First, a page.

Metal stents are used to open clogged arteries in heart patients. The main problem with metal stents is that a lot of clotting and scar tissue can form around the stent and cause the artery to close up again. At first, manufacturers tried to make stents out of gold and platinum to reduce the reaction people's bodies would have to the stents, but the clotting and scaring still occurred. Eventually, a stent was produced that could be coated with drugs to prevent clotting and scaring. These stents are called drug-eluting stents, and here is a brief overview of how they work.
The method for inserting a drug-eluting stent is the same as the original metal stent. The stent is slipped onto a tiny deflated balloon at the end of a thin tube. This tube is inserted into an artery and snaked through the artery until it reaches the blockage.
The balloon end is pushed through the blockage and inflated. The blockage is pressed against the artery wall as the balloon inflates, and the stent also opens and is pressed against the artery wall. The stent will keep the blockage pressed against the wall after the balloon is deflated and removed from the artery.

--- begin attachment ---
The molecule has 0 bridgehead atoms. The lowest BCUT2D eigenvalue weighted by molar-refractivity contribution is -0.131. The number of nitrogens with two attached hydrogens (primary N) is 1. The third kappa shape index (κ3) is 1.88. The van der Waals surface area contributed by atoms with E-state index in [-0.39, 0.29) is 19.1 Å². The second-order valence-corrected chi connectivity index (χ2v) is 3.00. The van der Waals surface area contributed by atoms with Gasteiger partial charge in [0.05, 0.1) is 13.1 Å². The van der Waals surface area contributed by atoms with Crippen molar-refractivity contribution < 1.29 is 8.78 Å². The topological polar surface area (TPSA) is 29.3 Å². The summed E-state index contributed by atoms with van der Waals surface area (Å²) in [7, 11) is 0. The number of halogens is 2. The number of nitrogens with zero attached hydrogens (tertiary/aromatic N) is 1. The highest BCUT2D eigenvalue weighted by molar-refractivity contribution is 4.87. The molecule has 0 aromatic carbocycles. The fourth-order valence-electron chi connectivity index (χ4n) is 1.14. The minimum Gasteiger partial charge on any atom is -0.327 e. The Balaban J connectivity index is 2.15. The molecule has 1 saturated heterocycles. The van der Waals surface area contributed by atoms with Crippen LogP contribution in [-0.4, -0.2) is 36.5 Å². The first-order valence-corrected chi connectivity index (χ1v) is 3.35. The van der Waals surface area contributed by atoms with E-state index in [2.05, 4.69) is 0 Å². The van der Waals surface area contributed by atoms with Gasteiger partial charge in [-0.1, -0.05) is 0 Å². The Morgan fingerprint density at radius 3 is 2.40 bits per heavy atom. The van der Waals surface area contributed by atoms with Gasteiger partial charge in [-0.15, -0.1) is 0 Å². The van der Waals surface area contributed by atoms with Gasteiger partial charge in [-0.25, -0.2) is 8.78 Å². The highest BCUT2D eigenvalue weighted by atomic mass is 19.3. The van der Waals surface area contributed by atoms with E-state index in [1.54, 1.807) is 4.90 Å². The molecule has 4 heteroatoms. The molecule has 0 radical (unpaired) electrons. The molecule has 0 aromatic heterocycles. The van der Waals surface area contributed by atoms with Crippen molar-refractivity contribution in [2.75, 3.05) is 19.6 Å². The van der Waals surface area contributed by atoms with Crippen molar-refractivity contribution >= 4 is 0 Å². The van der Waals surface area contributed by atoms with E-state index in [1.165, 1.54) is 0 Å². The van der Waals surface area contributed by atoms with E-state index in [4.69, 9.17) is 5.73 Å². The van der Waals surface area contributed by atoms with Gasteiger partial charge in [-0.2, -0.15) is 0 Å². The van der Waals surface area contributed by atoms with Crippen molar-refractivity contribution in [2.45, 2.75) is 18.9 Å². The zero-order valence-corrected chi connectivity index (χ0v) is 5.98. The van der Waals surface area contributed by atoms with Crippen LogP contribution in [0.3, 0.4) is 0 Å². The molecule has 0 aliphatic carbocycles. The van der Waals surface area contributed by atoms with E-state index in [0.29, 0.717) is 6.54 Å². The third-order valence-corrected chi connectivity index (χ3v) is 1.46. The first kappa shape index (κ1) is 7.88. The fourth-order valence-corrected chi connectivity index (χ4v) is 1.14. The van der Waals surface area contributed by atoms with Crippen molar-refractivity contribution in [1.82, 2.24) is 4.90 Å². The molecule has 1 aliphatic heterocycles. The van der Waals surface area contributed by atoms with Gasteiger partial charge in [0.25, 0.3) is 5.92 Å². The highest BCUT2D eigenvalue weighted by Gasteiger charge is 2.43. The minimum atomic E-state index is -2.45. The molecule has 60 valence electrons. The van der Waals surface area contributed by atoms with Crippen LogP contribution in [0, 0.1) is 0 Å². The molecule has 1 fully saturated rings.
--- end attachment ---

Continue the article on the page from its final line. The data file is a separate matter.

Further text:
Researchers started to coat the stents with drugs in the late 1990s and early 2000s to prevent a condition called restenosis. Restenosis occurs when the area of the blocked artery that was opened during the placement of the stent gets blocked again – often by clotting and scar tissue. Drugs can be added to the stent to reduce the amount of clotting and scaring.
Sirolimus-based drugs were the first ones used on the stents. Sirolimus is made from bacteria and is a heavy-duty immunosuppressive agent, which lowers the immune response that develops the clots and limits the amount of scar tissue that can develop around a stent.
Stents can also be coated with a substance called paclitaxel. Paclitaxel is made from the bark of the Pacific yew (the Pacific yew is a conifer tree typically found in the Pacific Northwest region of the U.S.) and is normally used to treat certain types of cancers, but its antiproliferative properties which limit cell growth (like scar tissue) is also useful in preventing restenosis in stent patients.
The drugs are coated on the stent and are absorbed into the artery walls over an extended period of time while your body adjusts to the stent. The drugs have helped reduce the rate of restenosis from roughly 25 percent of stent patients using traditional metal stents to under 10 percent today for those using drug-eluting stents. For more information, talk to a cardiology specialist in your area.